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Ratios, rates, and proportions — Basic example

Video transcript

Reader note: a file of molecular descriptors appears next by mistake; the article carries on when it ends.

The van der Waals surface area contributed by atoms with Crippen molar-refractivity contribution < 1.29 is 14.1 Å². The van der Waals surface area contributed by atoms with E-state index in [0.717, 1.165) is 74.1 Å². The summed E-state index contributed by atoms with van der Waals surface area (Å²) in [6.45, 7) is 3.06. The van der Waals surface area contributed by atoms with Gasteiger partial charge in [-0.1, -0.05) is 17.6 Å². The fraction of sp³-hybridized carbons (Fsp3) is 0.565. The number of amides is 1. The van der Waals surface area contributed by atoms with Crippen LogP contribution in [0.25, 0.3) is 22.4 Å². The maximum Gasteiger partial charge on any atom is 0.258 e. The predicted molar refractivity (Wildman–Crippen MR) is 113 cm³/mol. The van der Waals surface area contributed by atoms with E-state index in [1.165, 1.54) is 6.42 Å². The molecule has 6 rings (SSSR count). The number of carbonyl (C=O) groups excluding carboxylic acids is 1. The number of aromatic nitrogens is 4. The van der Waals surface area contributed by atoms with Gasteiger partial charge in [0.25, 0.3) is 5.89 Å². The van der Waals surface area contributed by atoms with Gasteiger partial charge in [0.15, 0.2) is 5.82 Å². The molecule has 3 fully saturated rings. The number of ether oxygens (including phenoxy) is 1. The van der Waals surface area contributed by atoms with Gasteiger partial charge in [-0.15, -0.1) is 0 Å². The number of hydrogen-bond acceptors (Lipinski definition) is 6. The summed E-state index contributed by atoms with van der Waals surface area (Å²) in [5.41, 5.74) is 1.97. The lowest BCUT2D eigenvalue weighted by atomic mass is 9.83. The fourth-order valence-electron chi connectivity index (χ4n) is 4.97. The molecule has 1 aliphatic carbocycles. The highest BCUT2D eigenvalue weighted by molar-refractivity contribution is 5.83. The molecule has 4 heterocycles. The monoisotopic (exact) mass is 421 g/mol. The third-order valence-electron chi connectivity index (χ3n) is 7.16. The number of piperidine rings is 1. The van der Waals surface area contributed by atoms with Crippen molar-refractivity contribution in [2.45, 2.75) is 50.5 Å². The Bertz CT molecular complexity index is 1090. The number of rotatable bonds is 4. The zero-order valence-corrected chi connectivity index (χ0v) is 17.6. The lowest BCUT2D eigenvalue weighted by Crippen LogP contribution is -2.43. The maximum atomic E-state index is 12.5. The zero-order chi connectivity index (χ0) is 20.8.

- [Voiceover] 7 pounds of plums make 8 rolls of fruit leather. If every batch of fruit leather requires the same amount of plums, how many pounds of plums are required to make 20 rolls of fruit leather? So, let's set up a ratio. We need 7 pounds of plums for every 8 rolls, 8 rolls of fruit leather. Now, we need to think about how many pounds of plums we're gonna need. How many pounds of plums we're gonna need to make 20 rolls of fruit leather. 20 rolls of fruit leather. Well, let's see. What have we done? To go from 8 rolls to 20 rolls, how many times do we have to, how much larger is 20 than 8? Let's see, 20 divided by 8 is 2 and four-eighths, which is 2 and a half. So, we multiplied by 2 and a half, or we have 2 and a half times as many rolls when we go from 8 to 20. So we're going to need 2 and a half times as many pounds to keep the ratios constant. So, times 2.5, and what's 7 times 2.5? Well, let's see. 7 times 2 is 14. 7 times 5 is 3.5. 14 plus 3.5, this is going to be, this is going to be 17.5 pounds. And that's this choice right over here. And actually, even looking at the choices, you might have been able to get here even without doing this. Not too intensive mathematics. Because you can say, okay look, the pounds are kind of close to the amount of leather. But they're less than it. So, we wouldn't want 23 pounds of plums if we make 20 rolls of fruit leather. This is more than 20. And if we're making, if we're making more rolls than the 7 pounds, than we were able to make with the 7 pounds, we're not gonna be able to have fewer pounds there. So you could have actually ruled out all of them just based on the logic to get to 17.5. But it's always satisfying to do it the right way. All right, but if you're under time pressure, you know, deductive reasoning isn't always a bad thing.